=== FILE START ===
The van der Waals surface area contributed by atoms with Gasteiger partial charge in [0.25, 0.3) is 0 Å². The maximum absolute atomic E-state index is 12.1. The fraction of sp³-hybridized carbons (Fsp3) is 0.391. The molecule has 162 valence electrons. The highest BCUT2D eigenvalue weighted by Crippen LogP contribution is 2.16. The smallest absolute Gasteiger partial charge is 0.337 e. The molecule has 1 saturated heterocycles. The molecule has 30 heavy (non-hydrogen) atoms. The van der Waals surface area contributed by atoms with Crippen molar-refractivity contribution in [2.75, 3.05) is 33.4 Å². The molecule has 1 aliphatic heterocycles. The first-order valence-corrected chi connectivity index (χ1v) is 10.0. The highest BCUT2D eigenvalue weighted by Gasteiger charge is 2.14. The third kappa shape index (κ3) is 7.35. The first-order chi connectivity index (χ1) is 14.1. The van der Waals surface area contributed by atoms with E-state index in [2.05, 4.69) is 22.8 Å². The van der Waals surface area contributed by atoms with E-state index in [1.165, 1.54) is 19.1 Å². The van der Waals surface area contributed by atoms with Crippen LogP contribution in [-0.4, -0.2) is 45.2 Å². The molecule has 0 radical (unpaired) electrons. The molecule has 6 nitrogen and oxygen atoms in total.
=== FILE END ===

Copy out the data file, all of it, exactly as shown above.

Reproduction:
The van der Waals surface area contributed by atoms with Gasteiger partial charge in [0.25, 0.3) is 0 Å². The maximum absolute atomic E-state index is 12.1. The fraction of sp³-hybridized carbons (Fsp3) is 0.391. The molecule has 162 valence electrons. The highest BCUT2D eigenvalue weighted by Crippen LogP contribution is 2.16. The smallest absolute Gasteiger partial charge is 0.337 e. The molecule has 1 saturated heterocycles. The molecule has 30 heavy (non-hydrogen) atoms. The van der Waals surface area contributed by atoms with Crippen molar-refractivity contribution in [2.75, 3.05) is 33.4 Å². The molecule has 1 aliphatic heterocycles. The first-order valence-corrected chi connectivity index (χ1v) is 10.0. The highest BCUT2D eigenvalue weighted by Gasteiger charge is 2.14. The third kappa shape index (κ3) is 7.35. The first-order chi connectivity index (χ1) is 14.1. The van der Waals surface area contributed by atoms with E-state index in [2.05, 4.69) is 22.8 Å². The van der Waals surface area contributed by atoms with E-state index in [1.165, 1.54) is 19.1 Å². The van der Waals surface area contributed by atoms with Crippen LogP contribution in [-0.4, -0.2) is 45.2 Å². The molecule has 0 radical (unpaired) electrons. The molecule has 6 nitrogen and oxygen atoms in total.